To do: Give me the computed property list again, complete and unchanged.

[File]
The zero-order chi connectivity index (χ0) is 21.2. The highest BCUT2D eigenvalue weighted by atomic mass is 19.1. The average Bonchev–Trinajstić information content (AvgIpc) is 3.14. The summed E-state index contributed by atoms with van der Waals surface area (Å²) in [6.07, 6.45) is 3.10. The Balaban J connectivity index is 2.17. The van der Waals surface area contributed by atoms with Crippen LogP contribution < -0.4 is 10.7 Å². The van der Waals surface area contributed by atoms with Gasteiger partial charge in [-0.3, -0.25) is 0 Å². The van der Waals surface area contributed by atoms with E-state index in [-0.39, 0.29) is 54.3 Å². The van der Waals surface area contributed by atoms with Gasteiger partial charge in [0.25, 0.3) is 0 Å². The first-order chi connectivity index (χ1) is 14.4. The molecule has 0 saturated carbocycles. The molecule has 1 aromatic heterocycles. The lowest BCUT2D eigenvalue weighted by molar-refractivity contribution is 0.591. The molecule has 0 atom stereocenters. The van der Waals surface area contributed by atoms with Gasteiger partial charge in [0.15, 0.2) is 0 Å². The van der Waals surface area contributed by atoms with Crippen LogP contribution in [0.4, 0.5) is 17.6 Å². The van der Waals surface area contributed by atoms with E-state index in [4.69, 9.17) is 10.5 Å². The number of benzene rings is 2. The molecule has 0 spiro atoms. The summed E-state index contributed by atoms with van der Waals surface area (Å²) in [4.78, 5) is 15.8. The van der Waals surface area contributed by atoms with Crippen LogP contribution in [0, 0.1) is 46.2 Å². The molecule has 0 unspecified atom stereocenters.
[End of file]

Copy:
The zero-order chi connectivity index (χ0) is 21.2. The highest BCUT2D eigenvalue weighted by atomic mass is 19.1. The average Bonchev–Trinajstić information content (AvgIpc) is 3.14. The summed E-state index contributed by atoms with van der Waals surface area (Å²) in [6.07, 6.45) is 3.10. The Balaban J connectivity index is 2.17. The van der Waals surface area contributed by atoms with Crippen LogP contribution < -0.4 is 10.7 Å². The van der Waals surface area contributed by atoms with Gasteiger partial charge in [-0.3, -0.25) is 0 Å². The van der Waals surface area contributed by atoms with E-state index in [-0.39, 0.29) is 54.3 Å². The van der Waals surface area contributed by atoms with Gasteiger partial charge in [0.25, 0.3) is 0 Å². The first-order chi connectivity index (χ1) is 14.4. The molecule has 0 saturated carbocycles. The molecule has 1 aromatic heterocycles. The lowest BCUT2D eigenvalue weighted by molar-refractivity contribution is 0.591. The molecule has 0 atom stereocenters. The van der Waals surface area contributed by atoms with Gasteiger partial charge in [0.15, 0.2) is 0 Å². The van der Waals surface area contributed by atoms with Crippen LogP contribution in [0.4, 0.5) is 17.6 Å². The van der Waals surface area contributed by atoms with E-state index in [4.69, 9.17) is 10.5 Å². The number of benzene rings is 2. The molecule has 0 spiro atoms. The summed E-state index contributed by atoms with van der Waals surface area (Å²) in [4.78, 5) is 15.8. The van der Waals surface area contributed by atoms with Crippen LogP contribution in [0, 0.1) is 46.2 Å². The molecule has 0 unspecified atom stereocenters.